If you’re planning to see this film in the expectation of watching a new telling of the traditional story of Robin and his merry men standing up the Sheriff of Nottingham on behalf of downtrodden peasants while robbing the rich to give to the poor, you’re in for a massive disappointment.
Despite the name, this film jettisons just about everything you’d expect from a Robin Hood tale in favour of a very patchy and nonsensical plot about Robin Longstride, an archer who finds himself returning from the Crusades on an errand to return a sword to a man he’s never met before yet who, in a ludicrous and unbelievable coincidence, is able to tell Robin about the father he never knew.
This story of self-discovery is woven around a confused invasion plot in which King John – depicted here by Oscar Isaac as an insubstantial whiner – is betrayed by a close ally who leads French troops (who have a flotilla of D-Day style landing craft at their disposal) to England where they set about causing civil unrest.
This in turn leads to one of the most embarrassing plot developments ever scripted, for it turns out that Robin’s dad drafted a charter of rights that the Barons wanted the King to sign. That’s right, the film implies that Robin Hood’s dad wrote the Magna Carta.
But it gets worse, with Robin debating the conditions of his people, King John asks him: “should every man have a castle?” to which Robin replies: “A Englishman’s home IS his castle”, whatever line followed this was drowned out by guffaws and groans from the preview audience.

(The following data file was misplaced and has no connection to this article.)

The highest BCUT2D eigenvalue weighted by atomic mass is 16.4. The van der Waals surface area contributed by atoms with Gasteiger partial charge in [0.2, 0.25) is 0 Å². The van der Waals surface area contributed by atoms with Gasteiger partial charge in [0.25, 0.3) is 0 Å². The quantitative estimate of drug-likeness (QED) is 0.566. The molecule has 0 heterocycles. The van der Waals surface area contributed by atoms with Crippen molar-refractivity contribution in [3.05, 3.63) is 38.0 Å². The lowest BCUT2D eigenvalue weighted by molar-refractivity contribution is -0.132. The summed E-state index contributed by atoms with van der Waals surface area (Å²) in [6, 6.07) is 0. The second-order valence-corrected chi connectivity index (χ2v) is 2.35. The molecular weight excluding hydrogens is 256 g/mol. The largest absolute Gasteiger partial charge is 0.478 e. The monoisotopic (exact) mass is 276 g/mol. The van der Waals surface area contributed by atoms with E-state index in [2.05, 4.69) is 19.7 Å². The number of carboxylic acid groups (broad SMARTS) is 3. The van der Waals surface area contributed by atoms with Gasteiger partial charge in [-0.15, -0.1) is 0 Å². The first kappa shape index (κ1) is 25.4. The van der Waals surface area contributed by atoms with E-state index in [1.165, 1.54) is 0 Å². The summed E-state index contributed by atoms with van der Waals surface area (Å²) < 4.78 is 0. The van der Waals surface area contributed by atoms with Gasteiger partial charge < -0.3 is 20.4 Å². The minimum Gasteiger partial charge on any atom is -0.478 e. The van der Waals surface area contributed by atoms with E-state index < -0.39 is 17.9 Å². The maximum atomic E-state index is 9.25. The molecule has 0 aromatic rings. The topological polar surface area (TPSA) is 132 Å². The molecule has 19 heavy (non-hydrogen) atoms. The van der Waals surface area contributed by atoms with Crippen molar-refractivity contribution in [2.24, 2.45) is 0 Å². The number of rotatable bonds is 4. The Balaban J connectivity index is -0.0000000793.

Action-wise the film is ‘ok’ but not outstanding, the camera work consists of a predictable dose of quick edits and slow-mo. Combined with some apparently CGI-enhanced water splashes in the final scenes, these techniques at times managed to make the film resemble one of those Sky HD TV ads.
Overall there’s no passion or vigour on display, this is especially obvious in a siege scene towards the start of the film which unforgivably pales in comparison to the similar but hugely superior scene which kicks off John Boorman’s Excalibur.
Echoing just about everything else to do with this film, Crowe’s Robin is an uninspiring spectacle who displays no obvious charm or character trait other than ‘rush into danger’ heroism.
Matthew Macfadyen’s Sheriff is a mere bit player, he has a handful of scenes and even fewer substantial lines. Given almost nothing to do, McFadden’s easy charm is wasted in what is essentially a background role.
Indeed, most of the film’s population are seriously underplayed, including supposedly major characters such as Cate Blanchett’s Marion, as for the ‘Merry Men’, they get only a few lines of dialogue and are merely shallow, one dimensional non-entities who exist only to gaze on in awe of Crowe’s frankly unimpressive Robin.
Not only do Crowe and Blanchett seem to switch into some very odd accents at times, there’s zero chemistry between them.
When Robin tells Marion, seemingly just a day or so after meeting her, that he loves her, the line comes out of nowhere, there’s no foreshadowing of the sentiment in their joint scenes.
In truth, had I paid to see the film I’d have walked out long before it spluttered to an end.
Robin Hood is set for release on 12th May 2010
From the store: